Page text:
The Last Years of the Soviet Empire: Snapshots from 1985-1991

By Vladimir Shlapentokh; Neil F. O'Donnell | Go to book overview

THE ELECTION--A WARNING SIGNAL
TO THE PARTY APRIL 1989

This snapshot echoes several themes captured earlier and foreshadows im-
portant events to come. The most prominent among these is the idea that
Gorbachev's initiatives--in this case, democratization--often end up weak-
ening, rather than strengthening, the empire. Through glasnost, and now
through real elections, the masses have been given a voice, and they are
determined to use it.

A tornado swept across the USSR recently, to the horror of the party apparatus and the delight of the populace. The tempest struck Leningrad, Kiev, and other republican and regional centers where thirty-seven key party bosses were defeated in the recent election.

In most cases, insult was added to injury since those defeated were running unopposed--a remnant of the Stalin era thought to insure an almost unanimous vote. Instead, in Perm, the first party secretary received only 4 percent of the vote. In fact, in 275 districts (almost one fifth of all districts), voters rejected all of the candidates, most of whom had been nominated by the party apparatus.

The storm did not strike entirely without warning. The outcome of the election only confirmed the results of a survey conducted on the eve of the election by Yuri Levada and his colleagues at the Center for Public Opinion in Moscow. Their survey revealed that if there is a consensus on anything in Soviet society, it is the people's hatred of the bureaucracy. When asked to identify the origins of the current crisis in the country, 63 percent of the respondents named the party and state apparatus, 60 percent blamed corruption, 44 percent pointed to the mistakes of the previous leadership, and 39 percent blamed the incompetence of superiors.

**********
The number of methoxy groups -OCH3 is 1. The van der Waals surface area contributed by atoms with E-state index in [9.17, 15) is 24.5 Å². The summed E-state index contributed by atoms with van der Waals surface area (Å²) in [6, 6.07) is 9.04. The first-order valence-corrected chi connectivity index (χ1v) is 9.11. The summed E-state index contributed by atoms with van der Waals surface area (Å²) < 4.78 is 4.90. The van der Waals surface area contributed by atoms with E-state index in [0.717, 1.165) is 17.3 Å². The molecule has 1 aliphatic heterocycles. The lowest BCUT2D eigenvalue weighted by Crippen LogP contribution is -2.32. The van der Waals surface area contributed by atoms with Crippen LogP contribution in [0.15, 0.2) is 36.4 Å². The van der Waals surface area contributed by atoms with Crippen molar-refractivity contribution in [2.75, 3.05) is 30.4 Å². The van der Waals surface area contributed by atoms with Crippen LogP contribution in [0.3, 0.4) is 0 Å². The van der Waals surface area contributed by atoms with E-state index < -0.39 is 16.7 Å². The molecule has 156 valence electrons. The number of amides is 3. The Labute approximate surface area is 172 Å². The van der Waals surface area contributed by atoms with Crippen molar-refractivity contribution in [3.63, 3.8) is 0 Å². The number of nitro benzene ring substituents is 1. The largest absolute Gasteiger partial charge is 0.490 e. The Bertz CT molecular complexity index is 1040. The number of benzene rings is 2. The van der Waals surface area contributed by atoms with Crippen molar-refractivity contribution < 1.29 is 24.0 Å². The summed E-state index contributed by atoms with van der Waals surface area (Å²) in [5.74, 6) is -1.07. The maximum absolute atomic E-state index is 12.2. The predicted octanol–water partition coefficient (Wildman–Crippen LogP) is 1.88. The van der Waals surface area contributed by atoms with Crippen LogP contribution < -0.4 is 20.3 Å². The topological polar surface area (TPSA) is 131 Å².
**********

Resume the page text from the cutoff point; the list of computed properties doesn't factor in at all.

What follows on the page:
Similarly, Leningrad sociologists had warned local party bosses about their poor prospects in the upcoming election. These prognoses, however, were dismissed with arrogance and self-confidence by Soloviev, the Leningrad party secretary and non-voting member of the Politburo who was the most prominent failure of the election, as well as by the four other city and regional leaders who shared his fate.

Apparatchiks across the country dismissed the warnings of the sociologists, being convinced that, through various rude and cynical tricks, they could either prevent their opponents from being included on the ballot or could at least discredit them in some nasty fashion.

Regardless of the political significance of the party's trouncing across the country, the developments in the capital are of special consequence.

-101-

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